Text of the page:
Profit First: A smart accounting model for your photography business

Have you ever felt like you had a profitable work month only to look at your bank account and wonder where all the money went?I have a friend who owns a business that takes in $12,000 a month, and after she checked her monthly expenses, she said she had only spent $4,000, but still couldn’t figure out where the other $8,000 went.

I know I’ve miscalculated my gains and expenses before, more than once. Many business owners tend to think that Sales – Expenses = Profits, but that’s not the case.

It’s common for most of us to have one checking account where all of our money comes in and out of. But when our income is so closely linked to our expenses it can get confusing to track where your money went at the end of the month.

Last month I read a book that revolutionized the way I organized my business accounts, and I’m so happy with this model that I’d like to share it with you. The book is called Profit First: Transform Your Business From a Cash-Eating Monster to a Money-Making Machine by Mike Michalowicz.

In his book, Michalowicz introduces an amazing way to keep track of your business finances called the Envelope System.

It works like this: instead of having one main checking account where all of your income and expenses are processed, you create separate accounts to handle specific sectors of your business finances. To illustrate, see the image below:

Basically, you would structure your business accounts so that all of your income and paid invoices land in an Income Account. From there, you would transfer the money to 4 (or more) other accounts at different appropriated percentages.

As you can see from the diagram above, it’s suggested that you put aside 25% of your earnings in your Expense Account, 15% into an account dedicated to covering tax payment, while 10% should go to your Profit Account, and 50% should be put towards paying yourself.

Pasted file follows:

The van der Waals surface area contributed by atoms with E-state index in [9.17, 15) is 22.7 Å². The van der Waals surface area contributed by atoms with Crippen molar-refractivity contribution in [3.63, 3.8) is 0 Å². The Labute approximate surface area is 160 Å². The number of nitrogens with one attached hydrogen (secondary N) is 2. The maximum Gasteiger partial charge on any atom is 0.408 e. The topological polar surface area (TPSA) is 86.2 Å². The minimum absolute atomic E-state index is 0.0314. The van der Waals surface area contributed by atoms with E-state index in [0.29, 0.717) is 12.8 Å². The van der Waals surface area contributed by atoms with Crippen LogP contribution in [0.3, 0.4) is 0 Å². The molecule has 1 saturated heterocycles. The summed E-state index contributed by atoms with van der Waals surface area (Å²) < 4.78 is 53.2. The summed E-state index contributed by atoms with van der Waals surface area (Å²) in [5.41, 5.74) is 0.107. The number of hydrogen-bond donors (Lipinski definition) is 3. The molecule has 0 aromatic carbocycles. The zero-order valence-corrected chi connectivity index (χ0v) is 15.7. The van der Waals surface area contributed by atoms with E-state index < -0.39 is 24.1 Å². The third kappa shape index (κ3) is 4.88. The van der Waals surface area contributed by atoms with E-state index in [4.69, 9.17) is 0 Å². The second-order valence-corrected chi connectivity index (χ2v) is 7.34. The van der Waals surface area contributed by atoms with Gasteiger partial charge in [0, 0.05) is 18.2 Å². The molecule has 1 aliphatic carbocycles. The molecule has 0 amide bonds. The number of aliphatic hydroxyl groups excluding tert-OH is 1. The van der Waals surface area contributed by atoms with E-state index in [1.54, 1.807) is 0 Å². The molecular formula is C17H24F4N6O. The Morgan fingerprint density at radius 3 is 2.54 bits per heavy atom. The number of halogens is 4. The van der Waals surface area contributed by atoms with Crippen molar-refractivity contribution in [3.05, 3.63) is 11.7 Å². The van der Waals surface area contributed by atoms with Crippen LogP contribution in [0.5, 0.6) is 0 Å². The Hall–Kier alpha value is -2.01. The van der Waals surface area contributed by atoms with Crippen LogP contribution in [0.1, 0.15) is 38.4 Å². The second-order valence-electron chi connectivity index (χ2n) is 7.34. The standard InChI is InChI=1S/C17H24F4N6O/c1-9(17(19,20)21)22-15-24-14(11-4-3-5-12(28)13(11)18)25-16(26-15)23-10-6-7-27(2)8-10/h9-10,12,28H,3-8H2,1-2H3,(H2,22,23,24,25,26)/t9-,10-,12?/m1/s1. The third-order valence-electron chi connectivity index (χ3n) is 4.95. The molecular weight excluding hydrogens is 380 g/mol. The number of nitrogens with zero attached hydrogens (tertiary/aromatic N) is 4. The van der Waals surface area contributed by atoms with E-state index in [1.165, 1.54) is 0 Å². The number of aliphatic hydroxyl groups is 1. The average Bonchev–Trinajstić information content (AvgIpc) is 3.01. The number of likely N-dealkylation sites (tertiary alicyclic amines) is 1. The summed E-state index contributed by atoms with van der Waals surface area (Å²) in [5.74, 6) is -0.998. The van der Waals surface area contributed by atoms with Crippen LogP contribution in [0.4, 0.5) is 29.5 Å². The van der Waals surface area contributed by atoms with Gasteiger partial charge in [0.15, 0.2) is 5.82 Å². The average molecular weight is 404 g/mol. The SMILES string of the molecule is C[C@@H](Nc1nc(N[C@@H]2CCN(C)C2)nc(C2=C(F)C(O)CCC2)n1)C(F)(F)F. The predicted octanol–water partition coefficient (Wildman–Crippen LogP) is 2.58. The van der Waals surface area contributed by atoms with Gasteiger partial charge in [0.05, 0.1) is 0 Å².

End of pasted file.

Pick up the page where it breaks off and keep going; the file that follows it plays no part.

You may not be able to distribute the percentages in the same exact way as the example when you first start out, but you should make it a goal to move towards those numbers if you want to keep your photography business financially healthy.

To transition your current account to the envelope system, you can start by converting your current checking account into an Expense Account. Any business expenses, including payroll for any employees, should be made from this account. Later on, as your business grows, you can create a separate account for Payroll.

It is recommended that you keep your Taxes Account at a different bank and transfer 15% of your funds there either monthly or quarterly. That way you avoid the temptation of borrowing money from your Taxes Account or any other account, since that would defeat the purpose.

Any Owner’s Pay can be transferred to your personal checking account. By paying yourself first, you ensure that you enjoy your business and make a living, while also restricting the amount of money you allow to go towards expenses.